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Grilled Sweet Potato Wedges

13 Jul

Fly-by post, y’all, of something simple and yummy.

I grilled, on an outside grill, for the first time ever the other night. I know, right? It took me a bit to get the flame just right, but dinner of burgers and sweet potato wedges was yummy. And I could have done the ‘taters in the oven, but this gave them a beautiful char that was delicious, without heating up the house.

Easy peasy: Peel two or three sweet potatoes and cut them in half (same way you’d half a lemon–right through the short side, in the middle). Cut the halves into wedges (I got six wedges out of each half). Boil them in water on the stove for 5 minutes, drain in a colander, and let them sit until they’re almost all the way dry.

Heat your grill up. Spray or lightly pat your potato wedges with oil, and put them on the grill. Turn after a few minutes, when they start to char up, until all sides are crispy. Sprinkle with a little salt (brown sugar would also be yummy) and enjoy.

Crockpot Mac n Cheese

12 May

I’m so sorry I haven’t been around much, gang. Rest assured, it is not my smokin’ hot social calendar keeping me from you all and my stove (*snort*). I’m editing a magazine for an association on a long-term contract, and it is kicking my butt. In a good way, mind you. It’s nice to be regularly employed after 12 years of freelancing (which I’m also still doing for my other magazine clients). But time is not exactly available in huge doses, if you know what I mean.

This is my sister-in-law’s recipe, and it is a huge hit. All the time. I made it last weekend for my daughter’s first communion, and it rocked. Four ingredients, y’all. FOUR.

I know, right?

So. Two words of caution: Do not use cheddar jack or any other kind of cheese besides cheddar in this. It won’t hold up. And do not leave this on low more than four hours. It will burn. Burning is bad. Four hours on low and switch to warm, stirring it frequently.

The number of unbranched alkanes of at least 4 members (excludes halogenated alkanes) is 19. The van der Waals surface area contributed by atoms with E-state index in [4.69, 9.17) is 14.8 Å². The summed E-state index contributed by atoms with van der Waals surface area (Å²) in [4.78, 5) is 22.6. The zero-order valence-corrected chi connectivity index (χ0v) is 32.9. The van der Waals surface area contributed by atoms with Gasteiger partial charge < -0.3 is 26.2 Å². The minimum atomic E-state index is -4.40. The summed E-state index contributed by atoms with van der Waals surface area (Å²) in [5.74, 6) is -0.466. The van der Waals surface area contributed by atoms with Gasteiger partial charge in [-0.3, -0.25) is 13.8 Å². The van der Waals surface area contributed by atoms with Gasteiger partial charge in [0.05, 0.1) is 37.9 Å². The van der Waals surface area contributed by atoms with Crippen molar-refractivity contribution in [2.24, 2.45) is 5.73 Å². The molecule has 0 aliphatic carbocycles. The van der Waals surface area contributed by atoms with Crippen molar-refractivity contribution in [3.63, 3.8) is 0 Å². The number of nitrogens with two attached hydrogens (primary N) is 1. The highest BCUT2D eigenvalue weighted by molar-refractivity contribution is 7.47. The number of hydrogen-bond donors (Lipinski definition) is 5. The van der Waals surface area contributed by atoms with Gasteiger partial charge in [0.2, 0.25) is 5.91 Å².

Make this. And thank my sister-in-law, who totally rocks.

1 pound macaroni noodles, cooked to al dente and drained

1/2 stick of butter, cut into small pieces

1 can evaporated milk

2 cups shredded cheddar cheese.

Mix everything together in a greased Crockpot. Stir every so often, cooking on low. Enjoy.

Spanish Rice Without the Box

20 Apr

I am embarrassed to tell you all that until the other night, I’d never made my own Spanish rice. Despite our frequent meals of fajitas and tacos and enchiladas, I’d never attempted the side dish. Ours always came out of the box.

Last week, I went to make fish tacos and opened my pantry, and there was no box. We were all out of Spanish rice. I stood there for a minute, drumming my fingers on the cabinet door and chewing on the corner of my mouth, pondering the situation. And then I thought about what I knew was in Spanish rice, figured “how hard could it be?”, shrugged a bit (I have fantastic conversations with myself, gestures included), and pulled a few things out to hit the stove.

It wasn’t hard at all, y’all. Everyone ate, nobody complained (score!!), and I am never buying another box of sodium-packed Spanish rice again. This was faster and easier and healthier, and I already had everything I needed in my cabinet. I bet you do too, and I hope you’ll try this and see how simple it really is. You only need:

1 cup of regular long-grain rice (Uncle Ben’s or something similar)

2 tbsp diced onion (I used a little hunk of onion hanging around in the fridge–measurement is approximate)

1 clove garlic, diced

1 14.5 oz can of diced tomatoes, undrained

1 1/4 cups of water or chicken/vegetable broth

1/2 tsp ground cumin

1/4 tsp ground turmeric (leave this out if you don’t have it–it just turns the rice yellow without much flavor)